Saturday, August 30, 2008

Don't Be Afraid

David Lindorff from CommonDreams: "The Land of the Silent and the Home of the Fearful"

It's about not worrying about the consequences of speaking out:

There is a remarkable and palpable fear abroad in this land-not a fear of terrorism, but a fear of speaking up, a fear of being labeled as "different" or as a "troublemaker."

People will lean over and whisper their opinions, if they think they are anti-Establishment, as though someone might be listening. People write me after some of my columns run, praising me for my "courage," though why it should be perceived as requiring courage to merely write something in America is beyond me.

The worst thing is that every time someone says she or he is afraid, or acts afraid to speak or write what she or he is thinking, five more acquaintances become equally scared and silenced.

The corollary, though, is that each time someone forgets or ignores or rejects that fear, five people gain courage the do the same thing.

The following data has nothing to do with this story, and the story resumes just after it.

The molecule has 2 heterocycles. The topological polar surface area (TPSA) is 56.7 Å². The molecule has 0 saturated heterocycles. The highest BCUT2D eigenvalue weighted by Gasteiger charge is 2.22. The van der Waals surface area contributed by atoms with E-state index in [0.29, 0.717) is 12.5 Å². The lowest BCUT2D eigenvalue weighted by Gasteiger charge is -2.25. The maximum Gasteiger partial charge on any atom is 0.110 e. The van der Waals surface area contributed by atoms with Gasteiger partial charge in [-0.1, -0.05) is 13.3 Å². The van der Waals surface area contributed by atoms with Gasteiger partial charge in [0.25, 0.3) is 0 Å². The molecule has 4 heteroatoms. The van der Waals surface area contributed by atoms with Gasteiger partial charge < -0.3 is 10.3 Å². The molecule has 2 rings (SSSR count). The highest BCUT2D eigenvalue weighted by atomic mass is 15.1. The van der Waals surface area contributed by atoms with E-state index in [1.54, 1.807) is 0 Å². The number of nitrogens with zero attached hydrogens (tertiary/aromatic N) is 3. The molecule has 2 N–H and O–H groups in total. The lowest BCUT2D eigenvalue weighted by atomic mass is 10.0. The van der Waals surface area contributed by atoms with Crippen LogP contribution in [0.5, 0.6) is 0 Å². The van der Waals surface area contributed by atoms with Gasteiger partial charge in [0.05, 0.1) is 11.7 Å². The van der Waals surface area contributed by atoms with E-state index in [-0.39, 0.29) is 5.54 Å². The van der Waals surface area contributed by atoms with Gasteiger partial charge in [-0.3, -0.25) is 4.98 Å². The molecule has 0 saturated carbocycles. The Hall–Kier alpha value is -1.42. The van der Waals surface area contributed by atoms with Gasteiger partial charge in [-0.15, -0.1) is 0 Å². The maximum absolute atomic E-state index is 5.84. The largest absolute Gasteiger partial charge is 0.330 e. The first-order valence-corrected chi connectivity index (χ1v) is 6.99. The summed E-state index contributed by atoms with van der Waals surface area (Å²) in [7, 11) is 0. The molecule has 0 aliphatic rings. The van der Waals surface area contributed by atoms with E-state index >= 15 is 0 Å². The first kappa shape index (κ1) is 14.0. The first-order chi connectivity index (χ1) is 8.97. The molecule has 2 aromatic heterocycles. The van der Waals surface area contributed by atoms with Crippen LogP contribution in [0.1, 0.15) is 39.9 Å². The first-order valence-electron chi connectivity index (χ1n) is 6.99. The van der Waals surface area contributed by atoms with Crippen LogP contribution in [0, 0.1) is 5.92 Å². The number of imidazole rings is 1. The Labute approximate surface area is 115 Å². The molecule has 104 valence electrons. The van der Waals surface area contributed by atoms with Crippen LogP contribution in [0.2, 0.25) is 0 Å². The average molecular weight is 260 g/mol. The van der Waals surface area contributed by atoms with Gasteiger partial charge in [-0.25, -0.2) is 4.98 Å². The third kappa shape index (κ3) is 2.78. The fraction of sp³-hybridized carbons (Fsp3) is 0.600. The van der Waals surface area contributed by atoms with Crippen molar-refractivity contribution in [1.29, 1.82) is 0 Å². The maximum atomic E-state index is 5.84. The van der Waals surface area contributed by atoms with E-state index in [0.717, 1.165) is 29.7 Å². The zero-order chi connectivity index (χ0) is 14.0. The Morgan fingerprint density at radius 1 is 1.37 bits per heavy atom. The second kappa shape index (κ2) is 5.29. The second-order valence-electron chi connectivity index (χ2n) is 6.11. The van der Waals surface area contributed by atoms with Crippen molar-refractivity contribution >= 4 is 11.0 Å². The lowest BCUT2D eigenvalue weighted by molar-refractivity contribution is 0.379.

But I especially like this last bit:

If you want to see where we're headed here in America, check out the workplace. There, we Americans have, through years of collective cowardice and unwillingness to stand together in organized labor unions, allowed our constitutional freedoms to be almost completely erased. Today, an American workplace is more akin to a police state than to a democratic society. Say what you're thinking on the job, and you're liable to lose it. Wear a shirt that says something the boss disagrees with, and you either remove that shirt or you are unemployed. Even that final refuge of free speech, the bumper sticker, can get workers in trouble if the wrong one shows up in the company parking lot. That loss of will and of freedom has in no small way contributed to the loss of jobs and the decline in living standards of American workers.

Indeed. If we spend most of our waking lives in servitude, how can we develop the desire to govern ourselves?

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